A Long March-5 rocket, carrying an orbiter, lander and rover as part of the Tianwen-1 mission to Mars, lifts off from the Wenchang Space Launch Centre in southern China's Hainan Province Photograph:( AFP )
The robotic probe initiated and completed a 15-minute burn of its thrusters, the China National Space Administration said in a statement, slowing the spacecraft to a speed at which it could be captured by the pull of Mars' gravity
China's Tianwen-1 probe entered the orbit of the planet Mars on Wednesday, after a nearly seven-month voyage from Earth, its space agency said, in the country's first independent mission to the red planet.
The robotic probe initiated and completed a 15-minute burn of its thrusters, the China National Space Administration said in a statement, slowing the spacecraft to a speed at which it could be captured by the pull of Mars' gravity.
The probe has already sent back its first image of Mars, a black-and-white photo that showed geological features including the Schiaparelli crater and the Valles Marineris, a vast stretch of canyons on the Martian surface.
According to Chi Wang, head of the National Space Science Center at the Chinese Academy of Sciences, "Scientifically, Tianwen-1 is the most comprehensive mission to investigate the Martian morphology, geology, mineralogy, space environment and soil and water-ice distribution.''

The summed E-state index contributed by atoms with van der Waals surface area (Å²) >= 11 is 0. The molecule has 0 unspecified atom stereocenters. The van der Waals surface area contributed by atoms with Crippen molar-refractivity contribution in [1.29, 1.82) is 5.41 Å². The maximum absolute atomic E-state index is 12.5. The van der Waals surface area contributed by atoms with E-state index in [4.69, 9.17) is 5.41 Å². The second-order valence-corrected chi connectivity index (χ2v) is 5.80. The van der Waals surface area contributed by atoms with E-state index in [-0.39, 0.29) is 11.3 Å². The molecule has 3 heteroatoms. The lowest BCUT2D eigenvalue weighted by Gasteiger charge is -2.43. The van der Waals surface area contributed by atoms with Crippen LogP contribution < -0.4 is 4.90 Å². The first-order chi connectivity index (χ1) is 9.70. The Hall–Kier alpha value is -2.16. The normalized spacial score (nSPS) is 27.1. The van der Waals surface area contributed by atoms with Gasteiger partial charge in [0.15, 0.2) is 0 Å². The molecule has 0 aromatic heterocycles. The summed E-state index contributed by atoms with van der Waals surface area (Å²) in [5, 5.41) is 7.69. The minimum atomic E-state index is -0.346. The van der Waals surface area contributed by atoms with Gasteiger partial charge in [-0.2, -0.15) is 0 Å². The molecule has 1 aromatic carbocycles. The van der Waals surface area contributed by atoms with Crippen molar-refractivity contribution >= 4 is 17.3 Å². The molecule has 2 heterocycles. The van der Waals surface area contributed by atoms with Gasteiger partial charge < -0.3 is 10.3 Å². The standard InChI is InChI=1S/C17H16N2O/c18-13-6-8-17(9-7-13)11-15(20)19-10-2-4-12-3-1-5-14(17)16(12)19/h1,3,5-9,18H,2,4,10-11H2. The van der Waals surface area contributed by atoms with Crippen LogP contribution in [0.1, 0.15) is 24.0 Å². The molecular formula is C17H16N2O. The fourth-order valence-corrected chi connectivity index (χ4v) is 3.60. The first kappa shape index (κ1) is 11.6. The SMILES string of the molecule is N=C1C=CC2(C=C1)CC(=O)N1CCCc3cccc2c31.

In about three months, the Tianwen-1 will attempt to send a landing capsule carrying a 240-kilogramme rover in a rapid seven-minute descent onto a massive plain in the northern hemisphere of Mars known as Utopia Planitia.
If the landing is successful, the solar-powered rover will explore the Martian surface for 90 days, studying its soil and seeking signs of ancient life, including any sub-surface water and ice using ground-penetrating radar.
Tianwen-1, or "Questions to Heaven", the name of a Chinese poem written two millennia ago, is China's first independent mission to the planet after a probe co-launched with Russia failed to leave the Earth's orbit in 2011.
The probe is one of three reaching Mars this month. The Hope spacecraft launched by the United Arab Emirates successfully entered the planet's orbit on Tuesday. Hope will not make a landing but will orbit Mars gathering data on its weather and atmosphere.
In the United States' most ambitious Mars mission, the 1-tonne Perseverance probe is expected to arrive on February 18.
It is on a mission to look for signs of ancient microbial life and will attempt to fly a 1.8-kilogram helicopter-drone on another planet for the first time.